Peter Dutton criticises Alan Joyce for same-sex marriage support
Immigration Minister Peter Dutton. Photo: AAP
Qantas will continue to advocate for same-sex marriage despite Immigration Minister Peter Dutton’s pointed criticism of its chief executive Alan Joyce’s public statements.
Mr Joyce was one of 20 high-profile chief executives, including the heads of Westpac and Commonwealth Bank, who urged Prime Minister Malcolm Turnbull to legislate same-sex marriage earlier this week.
The letter was coordinated by the Australian Marriage Equality lobby group and has been criticised by some Government ministers who argue publicly listed companies should refrain from making political statements.
Mr Dutton singled out Mr Joyce at a Queensland LNP conference on Saturday, saying he should keep his personal opinions distinct from his company platform.
“Mr Joyce is an exceptional CEO — he’s a good person and I know him personally — I have no gripe against him,” Mr Dutton said.
“But if he has a particular view on any issue it should be expressed as an individual.”
Mr Dutton said it was unacceptable for chief executives like Mr Joyce to use their company’s brand to campaign for same-sex marriage.
“It is unacceptable that people would use companies and the money of publicly listed companies to throw their weight around,” he said.
“If Alan Joyce and any other CEO wants to campaign on this or any other issue in their own time and on their own dime, good luck to them.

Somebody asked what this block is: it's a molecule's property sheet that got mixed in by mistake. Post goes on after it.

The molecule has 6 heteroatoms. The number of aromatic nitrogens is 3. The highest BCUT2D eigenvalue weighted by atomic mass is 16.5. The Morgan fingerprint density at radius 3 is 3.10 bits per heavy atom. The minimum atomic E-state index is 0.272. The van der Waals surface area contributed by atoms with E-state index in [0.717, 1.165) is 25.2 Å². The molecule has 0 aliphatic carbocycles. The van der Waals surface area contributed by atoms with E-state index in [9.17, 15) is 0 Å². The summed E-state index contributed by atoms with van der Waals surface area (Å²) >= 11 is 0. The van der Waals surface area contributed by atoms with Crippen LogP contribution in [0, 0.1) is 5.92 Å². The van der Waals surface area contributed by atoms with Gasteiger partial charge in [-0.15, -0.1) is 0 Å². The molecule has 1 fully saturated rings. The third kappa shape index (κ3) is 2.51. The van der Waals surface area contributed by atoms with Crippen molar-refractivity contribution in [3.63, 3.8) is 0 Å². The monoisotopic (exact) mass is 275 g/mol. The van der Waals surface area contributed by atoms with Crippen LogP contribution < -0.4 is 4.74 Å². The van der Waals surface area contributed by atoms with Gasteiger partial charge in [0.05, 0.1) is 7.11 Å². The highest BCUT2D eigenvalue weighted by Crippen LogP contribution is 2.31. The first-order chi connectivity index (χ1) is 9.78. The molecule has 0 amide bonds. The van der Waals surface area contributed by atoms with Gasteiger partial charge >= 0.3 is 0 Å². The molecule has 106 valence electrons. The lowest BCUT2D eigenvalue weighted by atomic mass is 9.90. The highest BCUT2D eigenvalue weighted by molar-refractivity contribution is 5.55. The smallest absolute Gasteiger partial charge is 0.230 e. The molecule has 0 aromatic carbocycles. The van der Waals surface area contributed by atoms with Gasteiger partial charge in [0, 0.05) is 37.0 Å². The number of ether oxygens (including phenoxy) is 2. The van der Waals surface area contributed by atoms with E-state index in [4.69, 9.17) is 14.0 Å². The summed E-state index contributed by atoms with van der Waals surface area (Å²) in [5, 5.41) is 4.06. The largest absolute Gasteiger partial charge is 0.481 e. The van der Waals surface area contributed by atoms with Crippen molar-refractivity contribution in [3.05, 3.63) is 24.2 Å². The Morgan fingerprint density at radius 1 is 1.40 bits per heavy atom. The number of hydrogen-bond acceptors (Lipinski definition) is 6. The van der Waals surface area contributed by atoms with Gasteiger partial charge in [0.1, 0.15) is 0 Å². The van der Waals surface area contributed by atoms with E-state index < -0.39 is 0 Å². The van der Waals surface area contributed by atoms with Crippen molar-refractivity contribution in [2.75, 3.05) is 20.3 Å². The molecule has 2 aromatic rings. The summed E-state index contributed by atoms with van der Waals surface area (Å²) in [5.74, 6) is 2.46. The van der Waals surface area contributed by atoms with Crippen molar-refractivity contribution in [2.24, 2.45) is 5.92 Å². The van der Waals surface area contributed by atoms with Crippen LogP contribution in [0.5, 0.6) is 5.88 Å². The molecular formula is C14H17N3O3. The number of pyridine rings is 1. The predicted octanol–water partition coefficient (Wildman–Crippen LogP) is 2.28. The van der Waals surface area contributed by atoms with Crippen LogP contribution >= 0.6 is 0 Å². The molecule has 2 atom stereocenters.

“Don’t use an iconic brand and the might of a multi-billion-dollar business on issues best left to the judgements of individuals and elected decision makers.
“I’d prefer publicly listed companies stick to their knitting and that is delivering the services for their customers and providing a return for their shareholders.”
Mr Dutton singled out Qantas CEO Alan Joyce, saying he should keep his personal opinions distinct from his company platform. Photo: ABC/Nick Haggarty
Mr Dutton said many of Australia’s largest corporations were being bullied into supporting policies by advocacy groups, fearing a public boycott of their services or products.
“Some companies are morally coerced into supporting campaigns in fear of being extorted by an online social media push to boycott their product and it is simply unconscionable,” he said.
In a statement, a Qantas spokesman said the company would continue to express support for same-sex marriage and “other things we believe in”.
“Qantas speaks out on a number of social issues from Indigenous recognition to gender diversity and marriage equality,” the statement said.
“We do so because we believe these issues are about the fundamental Australian value of fairness and we’re the national carrier.
The same-sex marriage plebiscite was blocked in the Senate — as expected — but the debate is far from over.
“We respect the fact that not everyone agrees with marriage equality, but opinion polls show the majority of Australians do, as do many of our employees.”
Business Council chief executive Jennifer Westacott also signed the public letter and said the Government needed to prioritise same-sex marriage.
“It’s one of those issues we can’t seem to get traction on but it’s something we are asking the Government not to put off, or kick it away again,” she said.
“It’s something that people feel very strongly about.”